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Using Discourse Network Analysis to Measure Discourse Coalitions: Towards a Formal Analysis of Political Discourse

Using Discourse Network Analysis to Measure Discourse Coalitions: Towards a Formal Analysis of... <jats:title>Abstract</jats:title><jats:p>Since the “argumentative turn” in policy analysis, scholars have increasingly focused on discourse as an explanatory factor for the analysis of policy processes. This has resulted in a proliferation of rich and deep qualitative discourse-analytical studies on a vast range of policy controversies. However, these studies have two important shortcomings: firstly, they offer limited opportunities for comparative research, because they lack an objectified and standardized measuring instrument. Secondly, according to some critics, these studies do not meet scientific standards. In order to respond to these shortcomings, this article presents a method based on a combination of content analysis and social network analysis, which can be complementary to qualitative approaches. It is exemplified by a limited case study on two debates within the policy domain of transport mobility in Flanders. The article concludes with a discussion of a number of possible applications of the method within the broader discipline of political science.</jats:p> http://www.deepdyve.com/assets/images/DeepDyve-Logo-lg.png World Political Science CrossRef

Using Discourse Network Analysis to Measure Discourse Coalitions: Towards a Formal Analysis of Political Discourse

World Political Science , Volume 11 (2) – Jan 1, 2015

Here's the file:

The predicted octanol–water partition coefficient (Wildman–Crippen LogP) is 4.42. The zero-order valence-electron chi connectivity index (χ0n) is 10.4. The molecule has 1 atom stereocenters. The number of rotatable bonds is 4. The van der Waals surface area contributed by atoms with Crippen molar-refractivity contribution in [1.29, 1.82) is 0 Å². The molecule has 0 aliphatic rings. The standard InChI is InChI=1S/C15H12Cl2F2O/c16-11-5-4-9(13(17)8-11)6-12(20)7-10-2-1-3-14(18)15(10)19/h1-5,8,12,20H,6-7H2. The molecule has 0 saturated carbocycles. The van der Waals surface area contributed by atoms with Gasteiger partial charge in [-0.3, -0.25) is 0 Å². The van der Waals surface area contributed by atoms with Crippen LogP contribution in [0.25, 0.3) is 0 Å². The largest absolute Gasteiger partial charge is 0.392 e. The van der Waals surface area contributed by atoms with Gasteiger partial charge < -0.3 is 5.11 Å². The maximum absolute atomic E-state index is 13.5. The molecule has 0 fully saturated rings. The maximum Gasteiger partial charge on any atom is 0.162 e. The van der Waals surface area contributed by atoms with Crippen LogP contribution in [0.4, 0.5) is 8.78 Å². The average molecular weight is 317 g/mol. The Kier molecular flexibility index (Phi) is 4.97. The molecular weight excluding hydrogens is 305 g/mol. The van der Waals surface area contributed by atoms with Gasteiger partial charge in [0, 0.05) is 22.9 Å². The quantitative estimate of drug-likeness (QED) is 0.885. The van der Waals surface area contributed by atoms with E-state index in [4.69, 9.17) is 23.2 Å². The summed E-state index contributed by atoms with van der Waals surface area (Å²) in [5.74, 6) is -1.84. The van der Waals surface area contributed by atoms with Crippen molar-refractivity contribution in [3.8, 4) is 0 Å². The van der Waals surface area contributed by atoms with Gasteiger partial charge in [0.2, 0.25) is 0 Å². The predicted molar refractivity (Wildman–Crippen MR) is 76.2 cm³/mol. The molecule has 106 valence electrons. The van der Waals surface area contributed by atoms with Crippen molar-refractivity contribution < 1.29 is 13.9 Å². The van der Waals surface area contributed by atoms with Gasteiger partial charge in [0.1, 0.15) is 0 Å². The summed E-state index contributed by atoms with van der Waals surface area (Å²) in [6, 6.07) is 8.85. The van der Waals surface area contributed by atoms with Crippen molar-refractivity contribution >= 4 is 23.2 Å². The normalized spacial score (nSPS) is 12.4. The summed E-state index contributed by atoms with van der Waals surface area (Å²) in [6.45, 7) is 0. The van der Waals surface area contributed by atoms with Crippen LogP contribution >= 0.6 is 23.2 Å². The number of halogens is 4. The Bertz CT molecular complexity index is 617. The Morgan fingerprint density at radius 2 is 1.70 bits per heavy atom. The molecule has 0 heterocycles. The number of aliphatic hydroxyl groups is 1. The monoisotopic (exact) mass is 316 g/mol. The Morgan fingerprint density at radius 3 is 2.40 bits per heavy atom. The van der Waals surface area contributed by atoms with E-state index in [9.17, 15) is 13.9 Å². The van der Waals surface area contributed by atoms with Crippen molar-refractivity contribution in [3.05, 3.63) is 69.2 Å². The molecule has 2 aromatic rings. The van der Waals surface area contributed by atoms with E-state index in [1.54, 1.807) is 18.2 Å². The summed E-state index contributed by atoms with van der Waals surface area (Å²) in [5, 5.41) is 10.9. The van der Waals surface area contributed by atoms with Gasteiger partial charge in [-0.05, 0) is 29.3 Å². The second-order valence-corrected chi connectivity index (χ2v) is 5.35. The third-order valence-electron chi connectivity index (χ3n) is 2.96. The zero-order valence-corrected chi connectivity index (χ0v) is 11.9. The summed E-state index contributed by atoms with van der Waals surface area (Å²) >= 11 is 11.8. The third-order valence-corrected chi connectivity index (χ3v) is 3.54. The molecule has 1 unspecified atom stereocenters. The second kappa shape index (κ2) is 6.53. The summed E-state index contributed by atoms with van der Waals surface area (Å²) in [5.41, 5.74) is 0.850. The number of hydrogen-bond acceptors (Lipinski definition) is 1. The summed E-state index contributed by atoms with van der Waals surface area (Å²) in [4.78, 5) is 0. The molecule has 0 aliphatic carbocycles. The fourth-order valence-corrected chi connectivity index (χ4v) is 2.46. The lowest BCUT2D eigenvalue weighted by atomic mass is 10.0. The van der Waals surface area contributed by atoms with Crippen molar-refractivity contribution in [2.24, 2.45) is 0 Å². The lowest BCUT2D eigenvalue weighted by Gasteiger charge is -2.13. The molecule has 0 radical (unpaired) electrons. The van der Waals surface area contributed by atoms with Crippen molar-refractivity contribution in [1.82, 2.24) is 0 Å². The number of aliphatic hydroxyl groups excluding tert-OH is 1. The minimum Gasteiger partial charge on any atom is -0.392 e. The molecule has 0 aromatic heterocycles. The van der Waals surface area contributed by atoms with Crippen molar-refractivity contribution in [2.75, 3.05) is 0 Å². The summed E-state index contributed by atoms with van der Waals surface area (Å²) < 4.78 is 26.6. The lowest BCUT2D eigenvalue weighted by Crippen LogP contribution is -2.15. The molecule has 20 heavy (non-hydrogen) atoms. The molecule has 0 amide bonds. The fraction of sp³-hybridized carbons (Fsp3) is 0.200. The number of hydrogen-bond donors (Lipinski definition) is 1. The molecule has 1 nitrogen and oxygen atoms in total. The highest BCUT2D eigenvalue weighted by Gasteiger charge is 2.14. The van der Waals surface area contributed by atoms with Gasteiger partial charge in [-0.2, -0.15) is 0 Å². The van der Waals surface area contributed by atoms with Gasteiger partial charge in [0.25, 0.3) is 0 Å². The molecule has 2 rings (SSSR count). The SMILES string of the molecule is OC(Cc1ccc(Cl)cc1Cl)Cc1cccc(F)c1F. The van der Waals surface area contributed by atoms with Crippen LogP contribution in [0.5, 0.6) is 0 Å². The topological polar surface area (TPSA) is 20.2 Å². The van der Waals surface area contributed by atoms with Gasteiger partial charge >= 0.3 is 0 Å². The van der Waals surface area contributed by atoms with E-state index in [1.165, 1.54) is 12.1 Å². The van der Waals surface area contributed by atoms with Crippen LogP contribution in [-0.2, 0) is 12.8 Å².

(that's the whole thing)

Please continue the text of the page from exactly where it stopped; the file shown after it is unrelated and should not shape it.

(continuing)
Using Discourse Network Analysis to Measure Discourse Coalitions: Towards a Formal Analysis of Political Discourse


Abstract

<jats:title>Abstract</jats:title><jats:p>Since the “argumentative turn” in policy analysis, scholars have increasingly focused on discourse as an explanatory factor for the analysis of policy processes. This has resulted in a proliferation of rich and deep qualitative discourse-analytical studies on a vast range of policy controversies. However, these studies have two important shortcomings: firstly, they offer limited opportunities for comparative research, because they lack an objectified and standardized measuring instrument. Secondly, according to some critics, these studies do not meet scientific standards. In order to respond to these shortcomings, this article presents a method based on a combination of content analysis and social network analysis, which can be complementary to qualitative approaches. It is exemplified by a limited case study on two debates within the policy domain of transport mobility in Flanders. The article concludes with a discussion of a number of possible applications of the method within the broader discipline of political science.</jats:p>

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Publisher
CrossRef
ISSN
2363-4782
DOI
10.1515/wps-2015-0009
Publisher site
See Article on Publisher Site

Abstract

<jats:title>Abstract</jats:title><jats:p>Since the “argumentative turn” in policy analysis, scholars have increasingly focused on discourse as an explanatory factor for the analysis of policy processes. This has resulted in a proliferation of rich and deep qualitative discourse-analytical studies on a vast range of policy controversies. However, these studies have two important shortcomings: firstly, they offer limited opportunities for comparative research, because they lack an objectified and standardized measuring instrument. Secondly, according to some critics, these studies do not meet scientific standards. In order to respond to these shortcomings, this article presents a method based on a combination of content analysis and social network analysis, which can be complementary to qualitative approaches. It is exemplified by a limited case study on two debates within the policy domain of transport mobility in Flanders. The article concludes with a discussion of a number of possible applications of the method within the broader discipline of political science.</jats:p>

Journal

World Political ScienceCrossRef

Published: Jan 1, 2015

References